Twin screw compressors, Computational fluid dynamics, Water Injected screw compressors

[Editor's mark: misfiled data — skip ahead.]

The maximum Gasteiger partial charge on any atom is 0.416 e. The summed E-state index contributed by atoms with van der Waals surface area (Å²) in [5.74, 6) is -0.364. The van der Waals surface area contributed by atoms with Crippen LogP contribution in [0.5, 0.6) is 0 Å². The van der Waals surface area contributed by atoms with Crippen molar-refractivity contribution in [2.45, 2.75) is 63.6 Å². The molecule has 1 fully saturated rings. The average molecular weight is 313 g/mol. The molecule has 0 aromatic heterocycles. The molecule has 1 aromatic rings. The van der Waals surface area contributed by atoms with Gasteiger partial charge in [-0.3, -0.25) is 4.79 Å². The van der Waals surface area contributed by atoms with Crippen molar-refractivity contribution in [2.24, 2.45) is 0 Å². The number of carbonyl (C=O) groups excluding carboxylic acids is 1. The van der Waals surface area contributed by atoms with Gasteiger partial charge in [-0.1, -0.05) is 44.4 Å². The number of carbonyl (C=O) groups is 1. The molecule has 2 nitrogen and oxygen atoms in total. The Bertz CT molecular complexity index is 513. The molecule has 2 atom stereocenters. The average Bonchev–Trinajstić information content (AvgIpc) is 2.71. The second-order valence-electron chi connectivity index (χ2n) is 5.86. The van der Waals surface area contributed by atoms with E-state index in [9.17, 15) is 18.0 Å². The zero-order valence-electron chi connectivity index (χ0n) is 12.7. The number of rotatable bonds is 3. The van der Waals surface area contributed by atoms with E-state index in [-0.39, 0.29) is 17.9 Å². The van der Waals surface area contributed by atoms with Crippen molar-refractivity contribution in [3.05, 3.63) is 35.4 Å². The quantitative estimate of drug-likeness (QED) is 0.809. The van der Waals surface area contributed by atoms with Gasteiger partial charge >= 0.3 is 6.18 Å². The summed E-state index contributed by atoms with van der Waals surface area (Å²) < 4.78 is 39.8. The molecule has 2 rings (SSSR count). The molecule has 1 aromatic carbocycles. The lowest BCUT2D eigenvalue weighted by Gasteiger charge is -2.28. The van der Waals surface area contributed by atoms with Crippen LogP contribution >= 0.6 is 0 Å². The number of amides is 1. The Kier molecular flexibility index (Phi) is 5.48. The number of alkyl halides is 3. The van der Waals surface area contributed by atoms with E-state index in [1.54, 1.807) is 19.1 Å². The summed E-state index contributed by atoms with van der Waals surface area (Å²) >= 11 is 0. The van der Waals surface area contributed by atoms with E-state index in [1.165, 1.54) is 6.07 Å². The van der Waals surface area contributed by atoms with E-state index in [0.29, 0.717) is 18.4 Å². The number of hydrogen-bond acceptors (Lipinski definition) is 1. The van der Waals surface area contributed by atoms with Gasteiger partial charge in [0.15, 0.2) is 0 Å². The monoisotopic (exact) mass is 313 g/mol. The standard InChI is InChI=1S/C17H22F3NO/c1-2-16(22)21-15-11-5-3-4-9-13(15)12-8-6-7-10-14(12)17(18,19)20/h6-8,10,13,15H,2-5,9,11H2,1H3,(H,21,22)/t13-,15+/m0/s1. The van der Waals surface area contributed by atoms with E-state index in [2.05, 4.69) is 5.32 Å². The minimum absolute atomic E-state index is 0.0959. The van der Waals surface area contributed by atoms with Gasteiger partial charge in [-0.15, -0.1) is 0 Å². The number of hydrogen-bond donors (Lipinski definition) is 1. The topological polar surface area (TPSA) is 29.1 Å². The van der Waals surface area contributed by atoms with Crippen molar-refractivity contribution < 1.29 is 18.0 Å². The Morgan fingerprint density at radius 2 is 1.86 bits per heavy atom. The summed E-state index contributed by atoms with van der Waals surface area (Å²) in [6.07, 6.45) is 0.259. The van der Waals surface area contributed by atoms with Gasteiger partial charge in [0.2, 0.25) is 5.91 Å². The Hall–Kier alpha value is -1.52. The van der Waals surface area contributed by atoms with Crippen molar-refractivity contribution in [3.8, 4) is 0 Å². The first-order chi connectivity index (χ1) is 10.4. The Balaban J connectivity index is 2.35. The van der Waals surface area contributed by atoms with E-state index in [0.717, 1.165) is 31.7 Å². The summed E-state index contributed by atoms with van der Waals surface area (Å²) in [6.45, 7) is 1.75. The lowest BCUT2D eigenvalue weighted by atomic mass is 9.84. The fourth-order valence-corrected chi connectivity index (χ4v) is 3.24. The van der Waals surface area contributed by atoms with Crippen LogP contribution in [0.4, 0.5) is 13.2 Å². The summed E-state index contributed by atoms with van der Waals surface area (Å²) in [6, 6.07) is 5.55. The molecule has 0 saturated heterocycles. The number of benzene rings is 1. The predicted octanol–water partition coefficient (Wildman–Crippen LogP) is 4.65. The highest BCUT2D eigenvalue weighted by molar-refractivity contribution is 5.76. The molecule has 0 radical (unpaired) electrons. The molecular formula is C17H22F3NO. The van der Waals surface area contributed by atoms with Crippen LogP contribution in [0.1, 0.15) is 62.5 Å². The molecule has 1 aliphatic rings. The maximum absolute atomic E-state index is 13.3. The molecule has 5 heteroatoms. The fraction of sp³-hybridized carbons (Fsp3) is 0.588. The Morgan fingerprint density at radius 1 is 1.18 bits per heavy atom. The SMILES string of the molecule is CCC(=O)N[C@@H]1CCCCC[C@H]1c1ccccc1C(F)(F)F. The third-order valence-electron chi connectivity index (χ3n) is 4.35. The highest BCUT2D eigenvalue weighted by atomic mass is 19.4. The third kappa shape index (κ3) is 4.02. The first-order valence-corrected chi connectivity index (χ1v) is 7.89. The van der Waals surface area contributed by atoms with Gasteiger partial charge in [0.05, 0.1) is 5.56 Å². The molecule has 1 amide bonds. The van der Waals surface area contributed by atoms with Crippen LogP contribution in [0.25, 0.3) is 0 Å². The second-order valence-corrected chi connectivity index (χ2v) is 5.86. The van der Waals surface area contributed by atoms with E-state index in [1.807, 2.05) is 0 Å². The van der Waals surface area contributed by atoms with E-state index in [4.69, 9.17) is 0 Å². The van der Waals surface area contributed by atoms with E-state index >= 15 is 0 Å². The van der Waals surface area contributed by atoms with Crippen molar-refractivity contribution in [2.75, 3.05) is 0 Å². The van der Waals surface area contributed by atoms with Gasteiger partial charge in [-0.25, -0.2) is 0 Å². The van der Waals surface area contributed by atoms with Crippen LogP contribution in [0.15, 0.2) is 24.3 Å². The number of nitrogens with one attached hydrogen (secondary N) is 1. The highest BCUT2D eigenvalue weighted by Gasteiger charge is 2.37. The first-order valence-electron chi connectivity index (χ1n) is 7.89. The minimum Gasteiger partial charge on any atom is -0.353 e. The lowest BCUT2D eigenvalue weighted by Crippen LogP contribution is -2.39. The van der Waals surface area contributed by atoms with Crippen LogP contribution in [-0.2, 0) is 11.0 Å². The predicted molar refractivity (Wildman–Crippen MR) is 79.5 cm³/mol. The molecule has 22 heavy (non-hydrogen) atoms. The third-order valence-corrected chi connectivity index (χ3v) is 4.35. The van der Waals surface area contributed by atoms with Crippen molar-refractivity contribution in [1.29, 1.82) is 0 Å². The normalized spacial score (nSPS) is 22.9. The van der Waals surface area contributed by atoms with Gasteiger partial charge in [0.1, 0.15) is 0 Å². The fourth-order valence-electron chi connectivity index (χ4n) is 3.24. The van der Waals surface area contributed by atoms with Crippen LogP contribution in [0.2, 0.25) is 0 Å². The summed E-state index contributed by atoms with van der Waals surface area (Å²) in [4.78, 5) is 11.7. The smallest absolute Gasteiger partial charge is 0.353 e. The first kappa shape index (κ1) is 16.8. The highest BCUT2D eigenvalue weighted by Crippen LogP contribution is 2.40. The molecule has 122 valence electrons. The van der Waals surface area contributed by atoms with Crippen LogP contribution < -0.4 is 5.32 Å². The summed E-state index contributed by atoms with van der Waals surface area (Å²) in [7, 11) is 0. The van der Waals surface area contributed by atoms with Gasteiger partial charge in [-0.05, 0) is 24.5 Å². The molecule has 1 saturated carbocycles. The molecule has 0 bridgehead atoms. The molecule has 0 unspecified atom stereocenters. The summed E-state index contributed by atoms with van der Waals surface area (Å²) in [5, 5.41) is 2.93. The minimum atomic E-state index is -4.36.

3D CFD modelling is widely employed for the detailed analysis of flow and thermodynamics in complex machines such as twin screw compressors. The advantage of such high resolution simulations is that realistic geometry of the rotors and the ports can be captured. Additionally, the physical effects of fluid thermal interactions and leakage are directly captured by these models. Recent studies have shown that for dry air and oil injected air compressors a good agreement is achieved with measurements, in prediction of performance parameters. In these simulations the Eulerian-Eulerian multiphase modelling has been applied. To implement the same model for water injected compressors presents an additional challenge as the liquid water injected into the compression chamber changes phase and evaporates depending on the local saturation and thermodynamic conditions. Water also forms liquid film on the rotors and housing and thereby influences thermal changes. In this paper a CFD model for water injected twin screw compressor that accounts for evaporation effects has been presented. Empirical form of the Lee evaporation-condensation model for phase change has been applied in the compression chamber using the phase specific mass and energy sources. Calculation of the amount of water required to just saturate the compressed air at delivery pressure is used to set the mass flow rate of water at two operating speeds. The effect of the suction air temperature and relative humidity is studied. Evaporation inside compression chamber has two important physical effects, one is that the latent heat of evaporating water lowers the gas temperature and the other is the change of state from water to vapour. Including vapour as a third phase in the CFD model adds a complexity to already challenging deforming grids required for twin screw domains. Hence a mass and energy source formulation is proposed in the presented study to account for the vapour phase and evaporation effects, thus limiting the number of phases to be modelled. Local drop in gas temperature, distribution of water and regions of evaporation were identified by the simulations. Thermal hot spots on the rotor were located. Reduction in the leakage of gas and its exit temperature was well predicted by the model. Such simplified evaporation model can be further used in the design of water injected screw compressors and extended to predict thermal deformation of the rotors and the housing.